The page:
Scuba history from a diving bell developed by Guglielmo de Loreno in 1535 up to John Bennett’s dive in the Philippines to amazing 308 meter in 2001 and much more…
Humans have been diving since man was required to collect food from the sea. The need for air and protection under water was obvious. Let us find out how mankind conquered the sea in the quest to discover the beauty of the under water world.
1535 – A diving bell was developed by Guglielmo de Loreno.
1650 – Guericke developed the first air pump.
1667 – Robert Boyle observes the decompression sickness or “the bends”. After decompression of a snake he noticed gas bubbles in the eyes of a snake.
1691 – Another diving bell a weighted barrels, connected with an air pipe to the surface, was patented by Edmund Halley.
1715 – John Lethbridge built an underwater cylinder that was supplied via an air pipe from the surface with compressed air. To prevent the water from entering the cylinder, greased leather connections were integrated at the cylinder for the operators arms.
1776 – The first submarine was used for a military attack.
1826 – Charles Anthony and John Deane patented a helmet for fire fighters. This helmet was used for diving too. This first version was not fitted to the diving suit. The helmet was attached to the body of the diver with straps and air was supplied from the surfa
1837 – Augustus Siebe sealed the diving helmet of the Deane brothers’ to a watertight diving suit and became the standard for many dive expeditions.
1843 – The Royal Navy established the first diving school.
1865 – An underwater breathing apparatus was developed and patented by Benoit Rouquayrol and Auguste Denayrouse. A steel tank filled with compressed air was connected to a valve and a mouth-piece. The tank was strapped to the divers back and the diver was tether
1877 – The first workable, self-contained diving rig that used compressed oxygen was developed by Henry A. Fleuss.
1893 – Louis Boutan invented the first underwater camera.
1908 – Detailed studies on the cause and symptoms on decompression thickness were published by John Scott Haldane, Arthur E. Boycott and Guybon C. Damant.
1911 – Draeger of Germany introduces an oxygen re-breather.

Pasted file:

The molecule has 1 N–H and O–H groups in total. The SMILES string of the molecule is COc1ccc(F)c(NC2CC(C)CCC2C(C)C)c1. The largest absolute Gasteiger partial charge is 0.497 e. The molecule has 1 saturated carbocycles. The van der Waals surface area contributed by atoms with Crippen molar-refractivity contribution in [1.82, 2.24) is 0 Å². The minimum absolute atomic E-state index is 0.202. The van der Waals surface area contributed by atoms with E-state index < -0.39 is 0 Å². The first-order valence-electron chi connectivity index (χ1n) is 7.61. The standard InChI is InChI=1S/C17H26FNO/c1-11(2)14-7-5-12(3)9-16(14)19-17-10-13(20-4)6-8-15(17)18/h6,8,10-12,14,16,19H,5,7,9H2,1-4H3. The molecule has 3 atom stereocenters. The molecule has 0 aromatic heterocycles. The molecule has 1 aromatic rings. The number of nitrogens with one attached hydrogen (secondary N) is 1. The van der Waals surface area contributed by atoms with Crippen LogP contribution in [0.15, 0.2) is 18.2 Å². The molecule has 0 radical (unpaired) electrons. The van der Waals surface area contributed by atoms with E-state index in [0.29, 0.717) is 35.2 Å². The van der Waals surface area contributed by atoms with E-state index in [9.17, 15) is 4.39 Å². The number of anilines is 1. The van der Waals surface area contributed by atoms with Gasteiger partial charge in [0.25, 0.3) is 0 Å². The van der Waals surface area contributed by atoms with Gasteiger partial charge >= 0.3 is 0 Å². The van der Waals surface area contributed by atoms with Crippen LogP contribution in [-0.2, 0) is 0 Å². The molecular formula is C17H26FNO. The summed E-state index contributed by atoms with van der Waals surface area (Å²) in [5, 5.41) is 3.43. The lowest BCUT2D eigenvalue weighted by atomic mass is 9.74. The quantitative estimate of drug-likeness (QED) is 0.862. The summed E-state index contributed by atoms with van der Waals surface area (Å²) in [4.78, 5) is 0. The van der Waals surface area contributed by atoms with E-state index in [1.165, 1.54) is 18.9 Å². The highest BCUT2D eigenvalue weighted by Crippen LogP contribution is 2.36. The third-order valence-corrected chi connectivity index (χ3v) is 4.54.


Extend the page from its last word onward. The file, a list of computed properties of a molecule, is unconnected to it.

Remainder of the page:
1912 – The U.S. Navy tested decompression tables published by John Scott Haldane, Arthur E. Boycott and Guybon C. Damant.
1917 – The Mark V Diving Helmet was introduced by the U.S. Bureau of Construction & Repair. The Mark V Diving Helmet was used for most salvage work during World War II and became the standard U.S. Navy Diving equipment.
1923 – W. H. Longley became famous for the first underwater color photos.
1924 – The U.S. Navy and Bureau of Mines conduct first helium-oxygen experimental dives.
1925 – A very successful self-contained underwater breathing unit is introduced by Yves Le Prieur.
1930 – Rubber goggles with glass lenses are developed by Guy Gilpatric. Soon face masks and snorkels were in common use.
1930 – A bathysphere attached to a barge by a steel cable to the mother ship has been used for William Beebe descended to 435 meter.
1933 – Swim fins are patented by Louisde Corlieu in France.
1933 – Yves Le Prieur develops a demand valve with a high pressure air tank. In this way the diver became independent from hose connections to the surface.
1934 – Another descent to 924 meter in a bathysphere was undertaken by William Beebe and Otis Barton.
1935 – Louis de Corlieu designed a very popular fin for divers.
1939 – Dr. Lambertsen fully developed the Lambertsen Amphibious Respiratory Unit, or LARU, a closed-circuit, pure-oxygen rebreather in 1939 while a student at Pennsylvanias School of Medicine.
1941 – During World War II, closed circuit scuba equipment are used by Italian divers to place explosives under British naval and merchant marine ships.